By Mat Hope • Tuesday, October 3, 2017 – 10:58
Environment secretary Michael Gove said he is convinced “climate change is a danger” but that efforts to cut greenhouse gas emissions must not come at the expense of economic growth.
He told the Conservative Party conference today that “climate change is one of the biggest challenges and threats to biodiversity in the UK”, but pursuing climate policy must not come “at the expense of the economic growth that we also need in order to make sure that our country and other countries are resilient and can deal with the consequences of climate change”.
Gove made the comments at a fringe event hosted by his former staffer Henry Newman from Open Europe, the self-professed “premier thinktank of the Eurosceptic world”.
Gove said that he wanted to use his position to ensure the environment was protected, while not blocking activities that could be good UK business.
He said: “I take a view towards the natural world and environment which is driven by a desire not just to conserve but to enhance the beauty and the resilience and the wonder of the natural world.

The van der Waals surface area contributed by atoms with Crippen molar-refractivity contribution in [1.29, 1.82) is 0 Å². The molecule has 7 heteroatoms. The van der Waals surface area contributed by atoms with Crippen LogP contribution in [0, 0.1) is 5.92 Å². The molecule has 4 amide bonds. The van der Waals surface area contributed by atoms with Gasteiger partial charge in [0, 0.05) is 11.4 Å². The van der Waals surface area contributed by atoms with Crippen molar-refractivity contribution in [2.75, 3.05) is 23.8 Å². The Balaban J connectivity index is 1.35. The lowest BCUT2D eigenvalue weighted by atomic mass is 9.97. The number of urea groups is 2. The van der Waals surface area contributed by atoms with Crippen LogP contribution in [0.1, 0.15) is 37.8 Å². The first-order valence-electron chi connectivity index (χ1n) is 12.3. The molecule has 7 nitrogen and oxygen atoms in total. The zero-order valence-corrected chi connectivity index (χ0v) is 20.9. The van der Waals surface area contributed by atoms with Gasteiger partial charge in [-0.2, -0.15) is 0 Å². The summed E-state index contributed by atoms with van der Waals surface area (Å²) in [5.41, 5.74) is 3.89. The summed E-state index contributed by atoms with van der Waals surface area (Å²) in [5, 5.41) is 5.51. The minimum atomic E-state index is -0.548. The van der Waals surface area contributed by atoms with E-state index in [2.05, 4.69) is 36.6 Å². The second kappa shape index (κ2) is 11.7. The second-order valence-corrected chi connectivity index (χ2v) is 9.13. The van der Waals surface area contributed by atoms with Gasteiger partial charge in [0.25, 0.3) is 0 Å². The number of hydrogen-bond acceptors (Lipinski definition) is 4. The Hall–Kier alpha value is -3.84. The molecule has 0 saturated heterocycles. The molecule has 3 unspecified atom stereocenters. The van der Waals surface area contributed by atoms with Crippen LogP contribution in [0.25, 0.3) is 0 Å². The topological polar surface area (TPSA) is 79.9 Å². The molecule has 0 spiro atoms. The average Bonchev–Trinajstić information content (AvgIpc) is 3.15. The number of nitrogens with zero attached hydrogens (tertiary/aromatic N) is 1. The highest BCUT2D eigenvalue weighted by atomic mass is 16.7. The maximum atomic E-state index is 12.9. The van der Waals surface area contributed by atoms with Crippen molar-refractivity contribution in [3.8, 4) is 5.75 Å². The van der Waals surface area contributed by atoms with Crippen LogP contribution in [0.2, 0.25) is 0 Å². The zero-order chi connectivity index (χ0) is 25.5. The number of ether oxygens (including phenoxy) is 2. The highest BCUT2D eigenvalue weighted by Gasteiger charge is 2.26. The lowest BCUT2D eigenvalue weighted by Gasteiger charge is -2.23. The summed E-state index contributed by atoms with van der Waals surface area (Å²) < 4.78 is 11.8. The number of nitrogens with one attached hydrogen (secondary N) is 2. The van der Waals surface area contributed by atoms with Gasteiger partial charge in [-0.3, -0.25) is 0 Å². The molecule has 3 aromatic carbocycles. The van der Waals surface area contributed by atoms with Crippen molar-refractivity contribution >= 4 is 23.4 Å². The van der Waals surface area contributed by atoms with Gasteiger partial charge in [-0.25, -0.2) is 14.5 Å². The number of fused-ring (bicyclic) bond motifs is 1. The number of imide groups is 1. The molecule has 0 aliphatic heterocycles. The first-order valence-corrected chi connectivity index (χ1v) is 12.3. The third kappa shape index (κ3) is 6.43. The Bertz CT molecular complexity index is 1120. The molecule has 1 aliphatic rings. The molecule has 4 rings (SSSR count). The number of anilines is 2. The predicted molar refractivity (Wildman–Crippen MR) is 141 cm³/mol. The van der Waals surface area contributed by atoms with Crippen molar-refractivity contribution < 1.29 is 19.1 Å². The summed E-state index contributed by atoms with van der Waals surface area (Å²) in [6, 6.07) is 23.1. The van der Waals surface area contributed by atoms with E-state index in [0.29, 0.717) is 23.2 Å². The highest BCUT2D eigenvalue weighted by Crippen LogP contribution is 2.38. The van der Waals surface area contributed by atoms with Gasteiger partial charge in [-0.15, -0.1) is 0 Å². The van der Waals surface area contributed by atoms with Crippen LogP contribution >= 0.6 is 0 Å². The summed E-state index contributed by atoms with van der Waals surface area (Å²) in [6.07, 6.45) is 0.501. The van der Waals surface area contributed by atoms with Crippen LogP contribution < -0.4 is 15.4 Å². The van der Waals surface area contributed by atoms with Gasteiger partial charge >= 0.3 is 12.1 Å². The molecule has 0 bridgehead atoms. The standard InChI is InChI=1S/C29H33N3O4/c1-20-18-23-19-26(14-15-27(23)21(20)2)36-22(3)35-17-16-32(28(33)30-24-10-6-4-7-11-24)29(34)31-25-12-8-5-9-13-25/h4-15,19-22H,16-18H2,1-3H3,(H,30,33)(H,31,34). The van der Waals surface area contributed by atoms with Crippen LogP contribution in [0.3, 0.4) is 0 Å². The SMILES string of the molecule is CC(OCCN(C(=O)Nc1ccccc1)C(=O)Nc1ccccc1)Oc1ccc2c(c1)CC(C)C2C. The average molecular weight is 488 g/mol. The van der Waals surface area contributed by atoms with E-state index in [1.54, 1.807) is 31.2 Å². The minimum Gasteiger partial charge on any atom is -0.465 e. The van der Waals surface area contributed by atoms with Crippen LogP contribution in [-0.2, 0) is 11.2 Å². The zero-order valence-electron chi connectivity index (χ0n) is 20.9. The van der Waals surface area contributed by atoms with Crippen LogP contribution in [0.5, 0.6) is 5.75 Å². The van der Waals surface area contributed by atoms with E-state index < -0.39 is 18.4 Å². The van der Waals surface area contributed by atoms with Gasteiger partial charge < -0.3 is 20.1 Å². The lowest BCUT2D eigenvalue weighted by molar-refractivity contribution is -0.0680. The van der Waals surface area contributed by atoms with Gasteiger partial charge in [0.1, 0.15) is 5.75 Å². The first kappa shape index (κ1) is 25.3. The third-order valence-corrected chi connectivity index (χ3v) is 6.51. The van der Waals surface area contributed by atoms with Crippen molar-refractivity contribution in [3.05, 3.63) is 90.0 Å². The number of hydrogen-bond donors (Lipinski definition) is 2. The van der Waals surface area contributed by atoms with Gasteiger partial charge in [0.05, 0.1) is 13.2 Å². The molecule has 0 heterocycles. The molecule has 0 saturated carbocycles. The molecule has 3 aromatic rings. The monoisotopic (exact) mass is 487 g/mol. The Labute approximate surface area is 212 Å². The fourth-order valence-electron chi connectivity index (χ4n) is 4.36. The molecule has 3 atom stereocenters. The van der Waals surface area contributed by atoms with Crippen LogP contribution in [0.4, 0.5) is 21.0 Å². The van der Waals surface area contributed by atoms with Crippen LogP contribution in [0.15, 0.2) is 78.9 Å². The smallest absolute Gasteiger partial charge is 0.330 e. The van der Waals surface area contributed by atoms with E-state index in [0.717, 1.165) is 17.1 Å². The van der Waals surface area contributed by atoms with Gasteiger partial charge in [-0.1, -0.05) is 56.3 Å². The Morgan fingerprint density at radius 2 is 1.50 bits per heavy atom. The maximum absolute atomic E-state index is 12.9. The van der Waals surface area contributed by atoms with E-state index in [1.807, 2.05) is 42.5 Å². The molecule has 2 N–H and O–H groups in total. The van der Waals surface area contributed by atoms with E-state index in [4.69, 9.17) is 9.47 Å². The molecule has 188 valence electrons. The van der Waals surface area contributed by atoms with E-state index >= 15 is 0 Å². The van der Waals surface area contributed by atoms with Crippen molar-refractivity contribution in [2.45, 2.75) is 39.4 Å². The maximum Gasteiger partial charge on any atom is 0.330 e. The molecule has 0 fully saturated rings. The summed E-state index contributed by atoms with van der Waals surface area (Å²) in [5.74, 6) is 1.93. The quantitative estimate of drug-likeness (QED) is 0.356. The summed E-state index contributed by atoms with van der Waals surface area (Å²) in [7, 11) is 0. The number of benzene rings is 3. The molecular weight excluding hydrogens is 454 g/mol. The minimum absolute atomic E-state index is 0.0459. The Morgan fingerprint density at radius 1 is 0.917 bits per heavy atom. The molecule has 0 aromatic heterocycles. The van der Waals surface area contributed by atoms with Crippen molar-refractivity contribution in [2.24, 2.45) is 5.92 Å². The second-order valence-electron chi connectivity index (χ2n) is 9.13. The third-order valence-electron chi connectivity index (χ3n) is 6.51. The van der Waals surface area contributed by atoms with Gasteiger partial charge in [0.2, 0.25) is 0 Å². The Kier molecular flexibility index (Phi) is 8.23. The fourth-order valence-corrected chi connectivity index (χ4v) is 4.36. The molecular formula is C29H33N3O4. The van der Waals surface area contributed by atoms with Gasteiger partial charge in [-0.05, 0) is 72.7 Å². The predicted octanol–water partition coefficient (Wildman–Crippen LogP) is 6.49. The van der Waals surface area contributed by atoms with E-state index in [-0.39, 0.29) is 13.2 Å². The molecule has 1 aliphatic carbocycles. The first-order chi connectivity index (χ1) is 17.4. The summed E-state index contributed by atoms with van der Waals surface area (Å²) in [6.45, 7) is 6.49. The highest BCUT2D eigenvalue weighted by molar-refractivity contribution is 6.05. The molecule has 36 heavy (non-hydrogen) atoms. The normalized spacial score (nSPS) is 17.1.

“But it’s also the case that I do think we need economic growth as well. Because unless we have economic growth then we can’t provide the resilience against extreme climate events and the more equitable distribution of goods that are necessary for us all to enjoy the natural world.”
“Now, the balance is the critical thing. How do we ensure a recognition that we need economic growth doesn’t turn into capture by big business and lobby groups? And how do we ensure that proper reverence for the environment doesn’t turn into the deployment of the precautionary principle so extreme that you never allow anyone to do anything new for the first time? You have to strike that balance.”
That means ensuring the UK’s animal welfare standards were never lowered, as well as using Brexit to reform EU policies including the Habitats Directive and fisheries restrictions, Gove explained.
When Prime Minister Theresa May appointed Gove Secretary of State for the Department of Environment, Food and Rural Affairs (Defra), some green groups cleaimed her decision was like putting the “fox in charge of the hen house” due to his patchy record on climate change while education secretary.
Referring to his controversial efforts to cut climate change from the national curriculum during that time, Gove said:
“When we were thinking about how to deal with climate change in the curriculum, I wanted to make sure it was done on a properly rigorous and scientific basis, and that people understood the physics of climate change.